DP RCD for Solar PV?

We are currently installing solar pv systems, and have had a third party at one of our installs carrying out an EICR. They have flagged a C2 for the RCBO we have used only being single pole.
In section 712 of BS7671 ‘Special Locations – Solar PV’ we cannot see a regulation that states that a double pole RCD is required. Any advice on this matter would be greatly appreciated.

  • I can't think why it should object - it should be used to dealing with a.c. and even an ordinary inductive load will back-feed somewhat at some points in the cycle (that's where the "wattless" current goes after all). In a way parallel generators are just loads with a PF of -1.

    I can see that some might have a "right way around" in terms of which side of the contacts their internal electronics are powered from (and which side you can safely do an IR test when its in the OFF position) - but with parallel generators you can't really win on that score whichever way around they go (just settle for a least worst option).

       - Andy.

  • www.beama.org.uk/.../BEAMA-Technical-Bulletin-Connection-of-Unidirectional-and-Bidirectional-Protective-Devices.pdf

  • Thank-you that's interesting, very interesting. I wonder what the exact mechanism for causing damage to the device is. I'm having difficulty in imagining how arc chutes would be at all bothered if the voltage waveform happened to be out of sync.

       - Andy.

  • The BEAMA guidance was published a couple of months ago in August 2023.

  • Thank you for that. I have just checked and, happily, the MCB on a distribution circuit to my attic floor is bidirectional so I shall still be able to use it for a PV array.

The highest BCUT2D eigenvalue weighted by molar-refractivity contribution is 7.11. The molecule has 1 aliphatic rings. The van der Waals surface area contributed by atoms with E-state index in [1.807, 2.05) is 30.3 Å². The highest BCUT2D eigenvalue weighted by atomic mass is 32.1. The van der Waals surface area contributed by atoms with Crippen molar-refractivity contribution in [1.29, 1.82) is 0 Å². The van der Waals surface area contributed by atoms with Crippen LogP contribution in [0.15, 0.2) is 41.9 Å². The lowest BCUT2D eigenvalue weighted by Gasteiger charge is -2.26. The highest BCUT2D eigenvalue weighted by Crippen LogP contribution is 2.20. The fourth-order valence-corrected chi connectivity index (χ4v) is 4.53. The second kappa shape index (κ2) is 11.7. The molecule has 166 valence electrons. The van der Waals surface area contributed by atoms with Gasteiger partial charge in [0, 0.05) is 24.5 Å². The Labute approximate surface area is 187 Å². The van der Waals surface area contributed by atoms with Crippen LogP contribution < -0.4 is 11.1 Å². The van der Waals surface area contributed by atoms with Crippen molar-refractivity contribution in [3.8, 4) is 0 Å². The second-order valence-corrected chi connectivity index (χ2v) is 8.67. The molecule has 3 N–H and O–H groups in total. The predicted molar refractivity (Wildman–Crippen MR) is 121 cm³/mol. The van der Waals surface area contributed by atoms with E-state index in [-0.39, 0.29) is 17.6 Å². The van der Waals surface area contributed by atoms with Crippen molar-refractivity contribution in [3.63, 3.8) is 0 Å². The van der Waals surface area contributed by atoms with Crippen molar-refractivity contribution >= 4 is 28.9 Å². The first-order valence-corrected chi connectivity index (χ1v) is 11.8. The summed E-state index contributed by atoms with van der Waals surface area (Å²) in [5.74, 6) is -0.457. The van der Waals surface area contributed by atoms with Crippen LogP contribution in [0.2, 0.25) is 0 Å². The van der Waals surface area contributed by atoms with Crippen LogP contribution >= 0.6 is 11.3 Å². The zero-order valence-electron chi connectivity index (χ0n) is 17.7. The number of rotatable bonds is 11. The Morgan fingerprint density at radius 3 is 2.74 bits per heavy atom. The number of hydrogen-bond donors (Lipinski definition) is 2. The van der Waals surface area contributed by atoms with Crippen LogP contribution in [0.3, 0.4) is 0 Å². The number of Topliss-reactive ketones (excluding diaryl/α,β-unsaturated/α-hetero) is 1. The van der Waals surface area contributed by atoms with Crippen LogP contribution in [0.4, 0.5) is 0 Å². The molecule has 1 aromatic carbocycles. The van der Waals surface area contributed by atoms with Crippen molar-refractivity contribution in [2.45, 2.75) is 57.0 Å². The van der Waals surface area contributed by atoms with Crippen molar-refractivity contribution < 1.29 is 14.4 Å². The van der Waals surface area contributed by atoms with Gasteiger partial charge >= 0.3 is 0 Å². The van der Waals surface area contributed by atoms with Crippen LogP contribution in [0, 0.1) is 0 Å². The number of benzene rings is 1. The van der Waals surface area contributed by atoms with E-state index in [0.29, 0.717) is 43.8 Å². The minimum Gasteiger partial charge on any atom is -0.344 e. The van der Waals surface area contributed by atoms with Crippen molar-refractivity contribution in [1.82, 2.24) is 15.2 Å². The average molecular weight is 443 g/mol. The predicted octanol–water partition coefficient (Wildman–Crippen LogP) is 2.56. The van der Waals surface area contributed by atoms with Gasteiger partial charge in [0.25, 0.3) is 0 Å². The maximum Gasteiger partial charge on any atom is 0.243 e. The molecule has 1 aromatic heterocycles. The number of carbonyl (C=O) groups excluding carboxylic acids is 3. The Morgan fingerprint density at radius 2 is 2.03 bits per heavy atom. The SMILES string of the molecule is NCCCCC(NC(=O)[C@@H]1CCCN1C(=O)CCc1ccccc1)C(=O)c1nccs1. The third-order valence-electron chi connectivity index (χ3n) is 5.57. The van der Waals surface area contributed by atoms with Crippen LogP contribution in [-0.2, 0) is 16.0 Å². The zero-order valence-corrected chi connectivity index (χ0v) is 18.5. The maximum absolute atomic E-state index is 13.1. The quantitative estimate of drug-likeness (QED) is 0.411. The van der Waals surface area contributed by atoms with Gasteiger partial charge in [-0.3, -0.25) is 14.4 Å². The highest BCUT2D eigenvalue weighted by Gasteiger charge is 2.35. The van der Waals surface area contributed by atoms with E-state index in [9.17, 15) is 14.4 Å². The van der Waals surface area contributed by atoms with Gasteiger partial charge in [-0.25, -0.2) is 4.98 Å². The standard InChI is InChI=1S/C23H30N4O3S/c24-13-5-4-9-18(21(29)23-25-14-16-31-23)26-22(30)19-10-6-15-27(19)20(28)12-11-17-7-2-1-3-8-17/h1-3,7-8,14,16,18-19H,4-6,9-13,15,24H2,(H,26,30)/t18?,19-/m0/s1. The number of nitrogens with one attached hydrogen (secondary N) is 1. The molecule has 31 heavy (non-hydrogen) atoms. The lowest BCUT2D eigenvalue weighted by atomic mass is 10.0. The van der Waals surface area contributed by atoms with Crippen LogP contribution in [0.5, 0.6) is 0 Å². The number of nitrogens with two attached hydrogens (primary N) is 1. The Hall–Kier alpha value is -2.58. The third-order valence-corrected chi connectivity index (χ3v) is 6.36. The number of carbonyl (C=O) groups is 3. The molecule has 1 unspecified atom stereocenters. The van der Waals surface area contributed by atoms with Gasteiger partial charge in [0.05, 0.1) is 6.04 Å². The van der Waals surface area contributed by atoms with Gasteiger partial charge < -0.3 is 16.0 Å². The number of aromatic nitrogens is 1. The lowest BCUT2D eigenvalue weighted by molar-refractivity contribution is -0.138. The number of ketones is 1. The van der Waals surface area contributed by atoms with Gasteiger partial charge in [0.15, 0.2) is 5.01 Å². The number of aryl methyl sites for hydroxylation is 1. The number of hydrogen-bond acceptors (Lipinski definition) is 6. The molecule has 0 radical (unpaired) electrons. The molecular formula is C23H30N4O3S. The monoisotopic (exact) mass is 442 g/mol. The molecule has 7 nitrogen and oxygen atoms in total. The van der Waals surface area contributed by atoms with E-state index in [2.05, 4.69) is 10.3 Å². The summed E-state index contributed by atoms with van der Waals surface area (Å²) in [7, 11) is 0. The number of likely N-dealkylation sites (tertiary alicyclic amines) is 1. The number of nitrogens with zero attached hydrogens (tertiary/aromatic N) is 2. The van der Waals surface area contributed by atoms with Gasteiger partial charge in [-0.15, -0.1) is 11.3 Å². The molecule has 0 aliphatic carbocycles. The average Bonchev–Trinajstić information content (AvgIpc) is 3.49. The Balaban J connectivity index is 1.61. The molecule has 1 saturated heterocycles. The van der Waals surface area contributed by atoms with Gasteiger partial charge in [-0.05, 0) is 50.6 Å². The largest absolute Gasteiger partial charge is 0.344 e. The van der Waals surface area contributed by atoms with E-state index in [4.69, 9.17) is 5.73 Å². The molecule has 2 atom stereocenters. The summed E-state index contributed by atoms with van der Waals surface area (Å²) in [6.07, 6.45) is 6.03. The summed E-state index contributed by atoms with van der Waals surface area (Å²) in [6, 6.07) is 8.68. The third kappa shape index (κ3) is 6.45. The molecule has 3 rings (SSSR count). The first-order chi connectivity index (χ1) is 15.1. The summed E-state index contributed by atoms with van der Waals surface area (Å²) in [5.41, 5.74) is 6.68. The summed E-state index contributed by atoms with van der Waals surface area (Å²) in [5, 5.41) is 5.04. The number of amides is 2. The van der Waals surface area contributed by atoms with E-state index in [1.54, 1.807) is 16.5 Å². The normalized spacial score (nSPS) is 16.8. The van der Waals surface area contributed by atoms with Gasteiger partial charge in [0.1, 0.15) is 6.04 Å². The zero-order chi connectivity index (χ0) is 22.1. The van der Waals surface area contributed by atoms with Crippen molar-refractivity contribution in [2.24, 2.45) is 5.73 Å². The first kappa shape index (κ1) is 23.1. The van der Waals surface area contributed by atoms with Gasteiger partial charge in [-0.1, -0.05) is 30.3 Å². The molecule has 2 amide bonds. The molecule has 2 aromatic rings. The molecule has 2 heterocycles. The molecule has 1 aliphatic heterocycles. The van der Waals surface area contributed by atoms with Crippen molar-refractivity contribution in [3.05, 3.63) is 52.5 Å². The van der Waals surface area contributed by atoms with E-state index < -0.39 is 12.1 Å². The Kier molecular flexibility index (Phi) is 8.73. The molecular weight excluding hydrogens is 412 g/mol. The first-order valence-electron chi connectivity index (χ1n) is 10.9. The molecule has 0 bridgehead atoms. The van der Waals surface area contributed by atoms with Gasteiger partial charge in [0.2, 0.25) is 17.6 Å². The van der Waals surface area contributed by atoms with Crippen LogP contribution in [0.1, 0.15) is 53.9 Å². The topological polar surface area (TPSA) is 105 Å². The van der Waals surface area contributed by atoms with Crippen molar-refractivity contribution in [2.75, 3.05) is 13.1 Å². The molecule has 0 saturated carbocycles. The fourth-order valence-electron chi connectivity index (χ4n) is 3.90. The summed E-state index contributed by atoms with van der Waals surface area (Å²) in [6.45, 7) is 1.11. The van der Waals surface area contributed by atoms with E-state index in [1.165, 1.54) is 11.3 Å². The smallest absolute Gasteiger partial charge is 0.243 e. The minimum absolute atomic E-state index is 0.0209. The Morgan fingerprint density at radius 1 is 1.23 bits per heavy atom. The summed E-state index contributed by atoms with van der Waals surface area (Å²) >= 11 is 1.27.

• I may be able to offer some clarification - all "electronic RCD" designs have a fairly bosky operating solenoid, and a series triac or similar high power semiconductor that acts as a switch to apply the L-N voltage to it to fire it.

    However, to make a coil that pulls in strongly with anything from the worst case drooping supply during fault, to the full 230V+10% needs quite a bit of space - but  the saving grace is that it does not need to be continuously rated, as after 40msec or whatever, the power is removed when the contacts open. (similar economies of rating  apply to the test resistors in some designs, and if for any reason the contacts do not open the resistor does instead...) so a coil  is wound that is OK for 60V steady state or something, and on full mains it is grossly over driven but for an acceptably short time.

    If the electronics that operates the solenoid is on the load side, then of course this all works really well, and the trigger circuit can simply come on and stay on, until the power goes off. Except, of course,  that if the supply is on the wrong side it never does go off, and the driver electronics and the coil slowly cook even after the contacts have done their thing.....

    It is not too hard to design electronics that removes the trigger signal after a certain interval and that can be relied upon regardless of supply direction, but it is a deliberate design decision to do that, and not one that all designs incorporate.

    (The apparently easy way would be to wire the trigger coil in the same way as the test resistor actually so that it gets its live from one side of the contacts and its neutral from the other - but there are also problems with  that sort of design in that it is possible to wire it up in a way that the neutral of the 'dead' side is then still connected to the live via the coil and the trigger after  it is supposed to have tripped. )


  • Thanks Mike - that makes a lot of sense.

    I've had a look at the type of RCBO that's on my PV system - looking  at the front  there was no indication of in/out or line/load - terminals just marked 2/N and 1/N so according to the BEAMA document I should be OK. I then noticed a label on the side that seems to suggest that 1/N should be line and 2/N load though (so should I start worrying again?)

    RCBO label

    Looking closely the test circuit does look to go through a 3rd contact so I guess they're recognised the problem and sorted it.

    Anyone got any ideas on the "arc extinguishing / short-circuit characteristics impaired" problem that the BEAMA document mentions?

        - Andy.

  • Refer to the BEAMA guidance, it shows terminals marked Line and Load in your photo.


  • As opposed to:

  • I think you should start worrying again. Contact the makers - it may just be a labelism or it may actually matter.

    is it the Garo one ?

    If so you are out of luck I am afraid.

    should have used  the two module width one